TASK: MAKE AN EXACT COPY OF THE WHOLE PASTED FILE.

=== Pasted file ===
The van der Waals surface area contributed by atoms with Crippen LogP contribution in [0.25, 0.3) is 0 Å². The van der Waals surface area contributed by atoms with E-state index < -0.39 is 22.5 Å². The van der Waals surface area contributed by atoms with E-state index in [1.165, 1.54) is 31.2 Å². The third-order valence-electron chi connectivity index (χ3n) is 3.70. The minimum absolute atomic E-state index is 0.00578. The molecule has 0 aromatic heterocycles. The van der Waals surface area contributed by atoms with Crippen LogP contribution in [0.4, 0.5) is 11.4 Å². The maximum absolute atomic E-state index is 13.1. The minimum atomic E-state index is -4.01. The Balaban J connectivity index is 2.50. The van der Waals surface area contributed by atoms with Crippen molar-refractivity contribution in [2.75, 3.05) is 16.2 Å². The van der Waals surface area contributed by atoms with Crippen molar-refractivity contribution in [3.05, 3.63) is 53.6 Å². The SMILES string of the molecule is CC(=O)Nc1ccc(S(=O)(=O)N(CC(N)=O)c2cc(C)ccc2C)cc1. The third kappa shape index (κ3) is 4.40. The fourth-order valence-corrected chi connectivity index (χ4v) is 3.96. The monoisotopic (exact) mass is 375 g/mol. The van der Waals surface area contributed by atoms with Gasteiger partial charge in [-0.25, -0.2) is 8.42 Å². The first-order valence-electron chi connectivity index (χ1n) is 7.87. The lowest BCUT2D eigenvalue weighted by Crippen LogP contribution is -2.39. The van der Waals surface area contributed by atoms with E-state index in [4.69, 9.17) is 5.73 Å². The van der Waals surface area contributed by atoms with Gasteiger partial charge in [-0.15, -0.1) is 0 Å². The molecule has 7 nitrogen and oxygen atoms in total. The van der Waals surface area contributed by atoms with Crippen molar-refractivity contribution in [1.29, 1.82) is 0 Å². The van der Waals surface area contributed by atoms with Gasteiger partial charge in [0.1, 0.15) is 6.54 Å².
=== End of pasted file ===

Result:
The van der Waals surface area contributed by atoms with Crippen LogP contribution in [0.25, 0.3) is 0 Å². The van der Waals surface area contributed by atoms with E-state index < -0.39 is 22.5 Å². The van der Waals surface area contributed by atoms with E-state index in [1.165, 1.54) is 31.2 Å². The third-order valence-electron chi connectivity index (χ3n) is 3.70. The minimum absolute atomic E-state index is 0.00578. The molecule has 0 aromatic heterocycles. The van der Waals surface area contributed by atoms with Crippen LogP contribution in [0.4, 0.5) is 11.4 Å². The maximum absolute atomic E-state index is 13.1. The minimum atomic E-state index is -4.01. The Balaban J connectivity index is 2.50. The van der Waals surface area contributed by atoms with Crippen molar-refractivity contribution in [2.75, 3.05) is 16.2 Å². The van der Waals surface area contributed by atoms with Crippen molar-refractivity contribution in [3.05, 3.63) is 53.6 Å². The SMILES string of the molecule is CC(=O)Nc1ccc(S(=O)(=O)N(CC(N)=O)c2cc(C)ccc2C)cc1. The third kappa shape index (κ3) is 4.40. The fourth-order valence-corrected chi connectivity index (χ4v) is 3.96. The monoisotopic (exact) mass is 375 g/mol. The van der Waals surface area contributed by atoms with Gasteiger partial charge in [-0.25, -0.2) is 8.42 Å². The first-order valence-electron chi connectivity index (χ1n) is 7.87. The lowest BCUT2D eigenvalue weighted by Crippen LogP contribution is -2.39. The van der Waals surface area contributed by atoms with E-state index in [4.69, 9.17) is 5.73 Å². The van der Waals surface area contributed by atoms with Gasteiger partial charge in [-0.15, -0.1) is 0 Å². The molecule has 7 nitrogen and oxygen atoms in total. The van der Waals surface area contributed by atoms with Crippen molar-refractivity contribution in [1.29, 1.82) is 0 Å². The van der Waals surface area contributed by atoms with Gasteiger partial charge in [0.1, 0.15) is 6.54 Å².